The center says the sequester is an across-the-board cut to all budget items, excluding those specifically exempt.
Among the exemptions are Social Security and veterans’ benefits, Medicaid, unemployment insurance, temporary assistance for needy families, food stamps and some other programs that, for the most part, help low-income individuals.
A portion of the federal dollars coming into New Mexico are, therefore, not subject to cuts, including $4.4 billion in Social Security program spending, $2.9 billion for Medicaid and $493 million for veterans and their survivors.
Medicare program cuts are capped at 2 percent.
Sequestration requires that discretionary defense spending be cut 10 percent, or about $55 billion annually for 10 years. Another $55 billion a year is to come from everything else the federal government spends money on except for those exempt budget items.
That leaves hundreds of agencies and programs to cut in New Mexico, Reynis said.
“We have a myriad of programs,” she said. “There are programs geared to Native American issues, programs for community development. There are dozens and dozens and dozens of types of programs that bring money into New Mexico. There’s the Forest Service, Bureau of Land Management, the Department of Labor, education programs, housing programs, block grants, applied grants.”
Substantial fed payroll
According to the Census Bureau, the Defense Department paid wages in 2010 to active military, inactive military and civilian personnel working for the military totaling $1.25 billion in New Mexico. Civilian employees, other than Defense and Postal Service employees, were paid $1.2 billion in the state.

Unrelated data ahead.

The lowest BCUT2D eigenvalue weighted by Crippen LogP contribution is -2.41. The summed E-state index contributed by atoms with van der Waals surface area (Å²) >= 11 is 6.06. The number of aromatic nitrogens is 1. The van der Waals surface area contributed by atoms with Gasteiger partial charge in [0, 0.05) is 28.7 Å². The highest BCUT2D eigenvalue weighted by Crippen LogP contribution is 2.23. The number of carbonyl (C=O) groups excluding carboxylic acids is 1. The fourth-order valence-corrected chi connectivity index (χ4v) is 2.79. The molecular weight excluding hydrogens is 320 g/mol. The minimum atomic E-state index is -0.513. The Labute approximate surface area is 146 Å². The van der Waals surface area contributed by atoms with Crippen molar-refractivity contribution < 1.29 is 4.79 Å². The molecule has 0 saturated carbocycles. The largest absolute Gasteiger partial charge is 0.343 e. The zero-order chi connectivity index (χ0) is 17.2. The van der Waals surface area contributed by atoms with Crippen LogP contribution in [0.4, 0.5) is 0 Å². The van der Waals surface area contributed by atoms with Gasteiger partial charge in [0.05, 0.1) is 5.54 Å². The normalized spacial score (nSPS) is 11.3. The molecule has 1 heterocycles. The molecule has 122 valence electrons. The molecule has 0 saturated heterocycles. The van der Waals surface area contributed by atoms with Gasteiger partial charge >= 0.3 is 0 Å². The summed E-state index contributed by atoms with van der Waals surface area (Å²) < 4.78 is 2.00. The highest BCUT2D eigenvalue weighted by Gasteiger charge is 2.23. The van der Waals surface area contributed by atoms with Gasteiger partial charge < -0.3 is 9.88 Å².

New Mexico received $120 million in crop insurance payments in 2010. The Defense Department also procured goods and services in New Mexico worth $1.5 billion. All other federal agencies, other than the Postal Service, procured $5.9 billion worth.
Federal government spending on Medicare in 2010 here amounted to almost $2 billion.
Grants to help rural communities dispose of waste and wastewater paid $16.5 million.
Section 8 housing vouchers, which help low-income households pay their rent, totaled $77 million.
The federal government spent $468 million on highway planning and construction in New Mexico in 2010.
Grants for special education totaled $182.5 million.
Rural electrification loans and loan guarantees brought in $135 million.
Though the impact of lost federal revenue could be severe, Reynis does not argue that federal spending is the answer to New Mexico’s problems.
“If the federal government is so good, how come we’re so poor?” she asked.
This could be a chance for New Mexico to do some soul-searching, pull together as a community and reinvent itself as a more vibrant economy that depends less on federal dollars for survival, Reynis said.
Roswell is the model. Reynis said that southeastern New Mexico community has had to reinvent itself multiple times, once when it lost Walker Air Force Base and again when a bus manufacturing plant shut down. Today, it is home to oil and gas companies, regional financial institutions and a growing medical industry.
— This article appeared on page A1 of the Albuquerque Journal